Deception is deception.
There is no middle ground.
As such when one starts dealing from the bottom of the barrel — just like with wine dregs — care must be taken to avoid a bitter aftertaste.
The Delicato versus City of Manteca battle has barely just started.
Yet it is clear the aftertaste will not only be extremely bitter but divisive with the potential to linger for years, if not decades.
It is because to get what they want, Delicato has looked the other way.
It might be unwittingly such as a grape broker pulling a fast one by delivering the wrong grapes — or inferior grapes — for a crush and then you proceeding to bottle and sell it.
Unwitting or deliberate, it is still the proverbial bill of goods.
As signs at several tables set out by signature gatherers in front of Manteca stores indicated, the message being delivered was “Delicato approved.”
You should expect the same quality from people hired by a third party fronting for Delicato as you do when you buy a bottle of Gnarly Head wine as a gift.
But a sense of honor and lessons learned about the clarity that comes with striving every day to try and adhere to the straight and narrow path may have become a fad that was stronger in generations that are behind us.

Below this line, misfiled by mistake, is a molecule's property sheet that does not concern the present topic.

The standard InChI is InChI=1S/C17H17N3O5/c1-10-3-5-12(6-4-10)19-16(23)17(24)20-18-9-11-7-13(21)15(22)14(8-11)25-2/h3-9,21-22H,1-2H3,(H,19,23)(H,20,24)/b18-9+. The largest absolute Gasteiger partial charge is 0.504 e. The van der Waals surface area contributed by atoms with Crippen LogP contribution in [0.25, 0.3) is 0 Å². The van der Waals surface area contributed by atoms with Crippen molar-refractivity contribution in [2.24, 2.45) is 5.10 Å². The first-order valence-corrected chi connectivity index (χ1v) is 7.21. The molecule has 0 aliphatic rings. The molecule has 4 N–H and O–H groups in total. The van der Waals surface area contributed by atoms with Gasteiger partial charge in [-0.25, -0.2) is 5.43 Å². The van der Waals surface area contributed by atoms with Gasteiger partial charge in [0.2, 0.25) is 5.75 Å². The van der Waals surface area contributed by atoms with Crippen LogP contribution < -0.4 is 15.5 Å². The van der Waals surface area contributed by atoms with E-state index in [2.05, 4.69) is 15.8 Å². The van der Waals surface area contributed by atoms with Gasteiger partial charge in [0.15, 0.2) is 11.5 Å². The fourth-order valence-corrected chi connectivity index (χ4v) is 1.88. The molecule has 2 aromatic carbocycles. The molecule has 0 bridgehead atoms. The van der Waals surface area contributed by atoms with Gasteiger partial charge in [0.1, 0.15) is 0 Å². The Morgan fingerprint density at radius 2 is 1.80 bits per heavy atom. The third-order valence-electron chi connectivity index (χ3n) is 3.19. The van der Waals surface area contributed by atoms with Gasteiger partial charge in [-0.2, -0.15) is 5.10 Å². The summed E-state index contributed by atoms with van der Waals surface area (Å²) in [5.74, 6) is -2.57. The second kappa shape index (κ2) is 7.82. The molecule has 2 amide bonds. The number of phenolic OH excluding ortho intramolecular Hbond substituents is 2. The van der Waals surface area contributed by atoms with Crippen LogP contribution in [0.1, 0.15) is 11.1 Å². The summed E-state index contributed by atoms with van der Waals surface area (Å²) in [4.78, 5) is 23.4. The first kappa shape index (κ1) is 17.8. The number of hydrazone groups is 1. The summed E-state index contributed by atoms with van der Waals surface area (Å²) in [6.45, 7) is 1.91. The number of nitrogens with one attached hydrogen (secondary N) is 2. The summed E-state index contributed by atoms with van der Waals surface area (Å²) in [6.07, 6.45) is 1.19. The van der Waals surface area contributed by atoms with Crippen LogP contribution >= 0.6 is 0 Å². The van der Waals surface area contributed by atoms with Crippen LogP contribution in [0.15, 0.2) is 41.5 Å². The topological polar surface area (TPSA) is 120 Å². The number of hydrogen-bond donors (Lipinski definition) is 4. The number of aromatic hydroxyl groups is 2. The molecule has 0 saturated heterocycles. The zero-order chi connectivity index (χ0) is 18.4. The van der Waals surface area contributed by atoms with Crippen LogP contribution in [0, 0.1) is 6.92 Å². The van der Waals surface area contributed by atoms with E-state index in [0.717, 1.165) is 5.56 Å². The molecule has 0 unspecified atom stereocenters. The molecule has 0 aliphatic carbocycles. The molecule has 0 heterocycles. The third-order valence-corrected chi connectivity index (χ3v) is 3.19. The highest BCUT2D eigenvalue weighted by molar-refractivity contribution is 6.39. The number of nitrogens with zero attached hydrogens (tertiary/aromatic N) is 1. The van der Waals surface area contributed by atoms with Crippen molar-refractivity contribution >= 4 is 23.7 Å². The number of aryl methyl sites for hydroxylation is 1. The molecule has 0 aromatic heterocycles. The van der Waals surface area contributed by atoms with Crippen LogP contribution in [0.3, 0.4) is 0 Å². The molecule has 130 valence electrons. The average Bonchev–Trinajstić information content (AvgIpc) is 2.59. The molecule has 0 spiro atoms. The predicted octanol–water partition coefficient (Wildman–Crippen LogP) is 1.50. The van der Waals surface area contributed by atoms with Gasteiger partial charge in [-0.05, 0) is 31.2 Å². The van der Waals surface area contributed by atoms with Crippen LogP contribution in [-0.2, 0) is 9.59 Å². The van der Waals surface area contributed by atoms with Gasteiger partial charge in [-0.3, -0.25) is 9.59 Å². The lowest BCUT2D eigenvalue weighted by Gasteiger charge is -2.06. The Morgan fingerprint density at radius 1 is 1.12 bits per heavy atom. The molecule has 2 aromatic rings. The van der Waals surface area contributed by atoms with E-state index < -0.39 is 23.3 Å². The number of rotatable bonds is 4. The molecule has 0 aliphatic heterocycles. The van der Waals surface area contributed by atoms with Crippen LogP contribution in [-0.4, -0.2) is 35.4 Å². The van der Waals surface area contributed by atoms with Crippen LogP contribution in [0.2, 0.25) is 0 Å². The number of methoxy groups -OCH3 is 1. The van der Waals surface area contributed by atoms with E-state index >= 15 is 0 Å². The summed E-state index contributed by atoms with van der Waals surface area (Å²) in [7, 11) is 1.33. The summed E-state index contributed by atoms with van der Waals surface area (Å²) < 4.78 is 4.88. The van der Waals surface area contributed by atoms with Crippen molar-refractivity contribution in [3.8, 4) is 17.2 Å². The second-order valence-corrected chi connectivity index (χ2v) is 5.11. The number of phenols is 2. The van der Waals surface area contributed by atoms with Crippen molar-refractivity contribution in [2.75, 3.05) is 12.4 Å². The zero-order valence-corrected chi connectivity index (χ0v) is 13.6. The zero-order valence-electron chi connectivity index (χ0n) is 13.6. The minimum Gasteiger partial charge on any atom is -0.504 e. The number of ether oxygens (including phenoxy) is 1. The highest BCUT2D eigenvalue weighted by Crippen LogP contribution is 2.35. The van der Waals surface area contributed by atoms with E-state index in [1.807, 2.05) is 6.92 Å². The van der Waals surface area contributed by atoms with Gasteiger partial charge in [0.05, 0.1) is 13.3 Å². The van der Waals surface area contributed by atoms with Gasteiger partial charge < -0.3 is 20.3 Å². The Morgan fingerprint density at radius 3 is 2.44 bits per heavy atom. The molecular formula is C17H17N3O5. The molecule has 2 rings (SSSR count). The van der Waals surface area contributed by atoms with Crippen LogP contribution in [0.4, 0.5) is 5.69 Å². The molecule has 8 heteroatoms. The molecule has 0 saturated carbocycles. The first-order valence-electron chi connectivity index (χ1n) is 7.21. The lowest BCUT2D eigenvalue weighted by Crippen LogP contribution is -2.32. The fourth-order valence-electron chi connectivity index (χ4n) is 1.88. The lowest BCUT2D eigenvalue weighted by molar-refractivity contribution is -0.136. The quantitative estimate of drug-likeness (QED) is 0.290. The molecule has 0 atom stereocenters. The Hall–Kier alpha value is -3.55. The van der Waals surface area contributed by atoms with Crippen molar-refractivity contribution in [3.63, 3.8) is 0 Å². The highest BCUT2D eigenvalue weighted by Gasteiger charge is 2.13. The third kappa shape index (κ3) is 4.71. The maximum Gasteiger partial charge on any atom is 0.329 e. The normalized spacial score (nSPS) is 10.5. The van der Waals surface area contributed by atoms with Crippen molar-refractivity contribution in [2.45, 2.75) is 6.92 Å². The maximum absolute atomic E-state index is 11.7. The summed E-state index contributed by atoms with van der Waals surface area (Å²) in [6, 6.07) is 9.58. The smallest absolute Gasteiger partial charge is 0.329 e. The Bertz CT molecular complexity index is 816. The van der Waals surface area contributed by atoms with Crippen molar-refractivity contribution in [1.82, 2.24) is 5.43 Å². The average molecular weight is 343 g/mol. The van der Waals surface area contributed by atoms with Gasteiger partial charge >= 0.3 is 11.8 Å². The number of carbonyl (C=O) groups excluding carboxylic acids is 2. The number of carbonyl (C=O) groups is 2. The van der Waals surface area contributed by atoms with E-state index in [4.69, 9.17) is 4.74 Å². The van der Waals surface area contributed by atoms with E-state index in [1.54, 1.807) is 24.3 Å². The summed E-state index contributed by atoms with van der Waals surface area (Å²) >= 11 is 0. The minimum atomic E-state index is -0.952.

Enough of sentimentality and sins of days gone by.
At this point, it appears a family that professes a great love for Manteca has no qualms about using a scorched earth approach on their hometown as they prepare for an all-out assault.
The odds are Delicato’s paid minions have likely already collected the number of needed signatures to force an election aimed at tossing out the city’s just adopted general plan.
And unless they managed to collect the signatures of too few people that are actually valid registered voters that reside in Manteca’s city limits per se, the Manteca version of “Apocalypses Now” will peak on Election Day, March 5, 2024.
And just like the Vietnam War cinematic analogy, the bloodshed will continue for years with the end result being abject failure when it comes to the main objective of the war to begin with.
That is all fine and good but there’s a little problem.
No one that understands the law believes that what Delicato wants will be delivered at the ballot box even if voters reject the general plan update.
The best result for Delicato is to carpet-bomb city leadership so hard that they’ll be afraid of their own shadow for years to come. Chaos coupled with indecisiveness, as we learned in Vietnam, paralyzes progress.